It would seem that "those of us" would meet the first criterion and then at least believe ourselves to be within one of the three catagories he mentions.
I contend that the above is a smaller subset than those who are not involved in church, humanism or nature worship.

In that subset there are people who either believe their life is a mess or else unfulfilling. In which case they need a purpose which they don't believe themselves strong enough to generate and live in.

I think our tedency towards something greater stems from our supposed differences with the rest of the world, which is to say our status at the top of the food chain. Depending on culture our paradigm will be different and I don't think we can ignore Huxley's Christian paradigm. Even while comparing various religions, he does so with a few carryovers:

1. There is a purpose for man's existance.
2. That purpose is to become more "perfect".

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31 Jan 2017 03:59 #274551 by J. K. Barger
That there is the Force- the source of all things.
That the Force is at once U/unified (transcendent) and L/living (immanent).
That it is possible for human beings to feel (love/ know/ become identical with) the Force.
That to achieve this alignment with the Force is principal impetus of (human) existence.
That there is a Path that guides this impetus.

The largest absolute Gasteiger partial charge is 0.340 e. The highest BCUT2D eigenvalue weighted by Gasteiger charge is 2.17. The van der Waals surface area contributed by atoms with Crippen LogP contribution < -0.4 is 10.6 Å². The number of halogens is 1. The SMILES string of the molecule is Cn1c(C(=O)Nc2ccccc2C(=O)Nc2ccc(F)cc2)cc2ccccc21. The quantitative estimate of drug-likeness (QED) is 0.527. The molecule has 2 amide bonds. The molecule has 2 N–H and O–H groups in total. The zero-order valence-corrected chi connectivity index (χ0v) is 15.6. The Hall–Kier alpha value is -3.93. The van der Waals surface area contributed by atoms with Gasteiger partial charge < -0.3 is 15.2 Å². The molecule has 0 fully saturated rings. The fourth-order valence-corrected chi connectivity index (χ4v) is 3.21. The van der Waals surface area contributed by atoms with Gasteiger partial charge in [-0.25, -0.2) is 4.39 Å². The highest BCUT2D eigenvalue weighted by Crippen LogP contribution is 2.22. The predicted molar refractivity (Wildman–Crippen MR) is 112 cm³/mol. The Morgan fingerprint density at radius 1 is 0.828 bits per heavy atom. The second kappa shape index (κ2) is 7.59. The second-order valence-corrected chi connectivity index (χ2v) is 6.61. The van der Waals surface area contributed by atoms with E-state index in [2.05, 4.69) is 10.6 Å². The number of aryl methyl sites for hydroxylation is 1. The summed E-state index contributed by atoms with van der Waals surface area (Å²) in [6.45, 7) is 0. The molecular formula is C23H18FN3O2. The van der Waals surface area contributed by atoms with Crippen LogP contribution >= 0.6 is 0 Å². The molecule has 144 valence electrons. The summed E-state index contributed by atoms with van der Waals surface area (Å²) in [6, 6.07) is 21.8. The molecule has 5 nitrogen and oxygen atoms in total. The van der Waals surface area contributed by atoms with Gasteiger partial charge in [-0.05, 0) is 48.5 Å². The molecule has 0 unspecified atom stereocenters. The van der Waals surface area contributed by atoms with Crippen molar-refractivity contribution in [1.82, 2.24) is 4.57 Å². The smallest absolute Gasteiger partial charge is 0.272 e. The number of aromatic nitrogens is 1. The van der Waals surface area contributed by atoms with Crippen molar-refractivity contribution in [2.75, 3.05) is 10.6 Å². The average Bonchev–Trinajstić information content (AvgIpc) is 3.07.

That the more there is of self, the less there is of the Force;
and that the Path is therefore a natural spirituality and consequently, a way of Life.


Not sure if I did a Jedi version of this- but here's a shot :)

I like what you brought up TZB, very good point. What about here? Does that still ring true for you in this instance?

The Force is with you, always.
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31 Jan 2017 05:23 #274558 by Rosalyn J
What if Huxley's thesis for this essay is fundamentally flawed from the outset?

The title is "the minimum working hypothesis"

Maitre might be rubbing off on me, but that word "working" conotes something that might be impossible. It has to be asked "can you really work yourself to enlightenment?"

One works, I believe, at a skill. To become a blacksmith or a blackbelt or what have you. Enlightenment isn't a skill. It is what we have already. Enlightened is what we are. We "work" hard at becoming enlightened because we are convinced that we are not.

Further, Huxley mentions that without a working hypothesis, we fail to have the motivation to carry out the more arduous experiments. But there is a world of difference between experiments and experience. One is made and one is had. The mountain of things we must shed may be the direct result of us sometimes being the lab rat and sometimes the scientist.

Experience, though, is engagement without an end game. But I don't think we can learn how to do that. We had known at one point. Consider a baby. We then learned experimenting. Do this thing, get that result.

So maybe the one thing we need to learn is how to unlearn. In unlearning maybe we become en-"lite"- end.